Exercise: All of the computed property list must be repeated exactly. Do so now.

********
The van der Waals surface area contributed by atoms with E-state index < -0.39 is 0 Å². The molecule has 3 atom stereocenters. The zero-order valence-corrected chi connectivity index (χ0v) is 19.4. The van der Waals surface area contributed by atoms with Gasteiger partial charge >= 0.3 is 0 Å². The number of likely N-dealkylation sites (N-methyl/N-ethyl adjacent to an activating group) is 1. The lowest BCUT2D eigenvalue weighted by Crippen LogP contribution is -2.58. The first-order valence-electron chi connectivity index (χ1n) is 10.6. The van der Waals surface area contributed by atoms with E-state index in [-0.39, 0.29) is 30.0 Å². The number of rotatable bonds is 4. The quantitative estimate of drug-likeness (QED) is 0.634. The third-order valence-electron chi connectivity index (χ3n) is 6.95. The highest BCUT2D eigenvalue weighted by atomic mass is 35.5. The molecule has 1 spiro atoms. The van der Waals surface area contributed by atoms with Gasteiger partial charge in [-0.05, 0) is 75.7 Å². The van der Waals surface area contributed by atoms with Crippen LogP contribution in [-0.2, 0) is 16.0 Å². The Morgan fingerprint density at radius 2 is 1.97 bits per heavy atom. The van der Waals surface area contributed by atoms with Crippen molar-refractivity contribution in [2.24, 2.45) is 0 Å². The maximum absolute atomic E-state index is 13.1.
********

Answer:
The van der Waals surface area contributed by atoms with E-state index < -0.39 is 0 Å². The molecule has 3 atom stereocenters. The zero-order valence-corrected chi connectivity index (χ0v) is 19.4. The van der Waals surface area contributed by atoms with Gasteiger partial charge >= 0.3 is 0 Å². The number of likely N-dealkylation sites (N-methyl/N-ethyl adjacent to an activating group) is 1. The lowest BCUT2D eigenvalue weighted by Crippen LogP contribution is -2.58. The first-order valence-electron chi connectivity index (χ1n) is 10.6. The van der Waals surface area contributed by atoms with E-state index in [-0.39, 0.29) is 30.0 Å². The number of rotatable bonds is 4. The quantitative estimate of drug-likeness (QED) is 0.634. The third-order valence-electron chi connectivity index (χ3n) is 6.95. The highest BCUT2D eigenvalue weighted by atomic mass is 35.5. The molecule has 1 spiro atoms. The van der Waals surface area contributed by atoms with Gasteiger partial charge in [-0.05, 0) is 75.7 Å². The van der Waals surface area contributed by atoms with Crippen LogP contribution in [-0.2, 0) is 16.0 Å². The Morgan fingerprint density at radius 2 is 1.97 bits per heavy atom. The van der Waals surface area contributed by atoms with Crippen molar-refractivity contribution in [2.24, 2.45) is 0 Å². The maximum absolute atomic E-state index is 13.1.